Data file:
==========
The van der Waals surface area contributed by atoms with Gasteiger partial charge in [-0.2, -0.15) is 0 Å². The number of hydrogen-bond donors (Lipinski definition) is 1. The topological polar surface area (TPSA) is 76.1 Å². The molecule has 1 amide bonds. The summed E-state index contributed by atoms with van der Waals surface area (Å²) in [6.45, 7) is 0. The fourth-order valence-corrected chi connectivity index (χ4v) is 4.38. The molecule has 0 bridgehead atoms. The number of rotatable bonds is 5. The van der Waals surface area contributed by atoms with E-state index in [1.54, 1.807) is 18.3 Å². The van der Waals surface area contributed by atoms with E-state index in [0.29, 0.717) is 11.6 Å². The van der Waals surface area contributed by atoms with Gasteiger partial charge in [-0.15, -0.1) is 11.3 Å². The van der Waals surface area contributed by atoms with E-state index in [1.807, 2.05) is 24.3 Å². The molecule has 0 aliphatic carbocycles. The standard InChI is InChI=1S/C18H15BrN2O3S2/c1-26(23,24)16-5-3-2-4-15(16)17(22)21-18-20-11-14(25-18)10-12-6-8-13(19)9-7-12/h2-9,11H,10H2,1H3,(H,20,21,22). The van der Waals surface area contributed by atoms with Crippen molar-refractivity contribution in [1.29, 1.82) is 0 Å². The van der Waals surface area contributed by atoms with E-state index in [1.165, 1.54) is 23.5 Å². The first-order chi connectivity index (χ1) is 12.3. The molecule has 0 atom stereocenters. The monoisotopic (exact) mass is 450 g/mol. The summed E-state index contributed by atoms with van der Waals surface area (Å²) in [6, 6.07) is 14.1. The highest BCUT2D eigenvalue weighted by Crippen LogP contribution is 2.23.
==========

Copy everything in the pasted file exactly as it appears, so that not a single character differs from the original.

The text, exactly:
The van der Waals surface area contributed by atoms with Gasteiger partial charge in [-0.2, -0.15) is 0 Å². The number of hydrogen-bond donors (Lipinski definition) is 1. The topological polar surface area (TPSA) is 76.1 Å². The molecule has 1 amide bonds. The summed E-state index contributed by atoms with van der Waals surface area (Å²) in [6.45, 7) is 0. The fourth-order valence-corrected chi connectivity index (χ4v) is 4.38. The molecule has 0 bridgehead atoms. The number of rotatable bonds is 5. The van der Waals surface area contributed by atoms with E-state index in [1.54, 1.807) is 18.3 Å². The van der Waals surface area contributed by atoms with E-state index in [0.29, 0.717) is 11.6 Å². The van der Waals surface area contributed by atoms with Gasteiger partial charge in [-0.15, -0.1) is 11.3 Å². The van der Waals surface area contributed by atoms with E-state index in [1.807, 2.05) is 24.3 Å². The molecule has 0 aliphatic carbocycles. The standard InChI is InChI=1S/C18H15BrN2O3S2/c1-26(23,24)16-5-3-2-4-15(16)17(22)21-18-20-11-14(25-18)10-12-6-8-13(19)9-7-12/h2-9,11H,10H2,1H3,(H,20,21,22). The van der Waals surface area contributed by atoms with Crippen molar-refractivity contribution in [1.29, 1.82) is 0 Å². The van der Waals surface area contributed by atoms with E-state index in [1.165, 1.54) is 23.5 Å². The first-order chi connectivity index (χ1) is 12.3. The molecule has 0 atom stereocenters. The monoisotopic (exact) mass is 450 g/mol. The summed E-state index contributed by atoms with van der Waals surface area (Å²) in [6, 6.07) is 14.1. The highest BCUT2D eigenvalue weighted by Crippen LogP contribution is 2.23.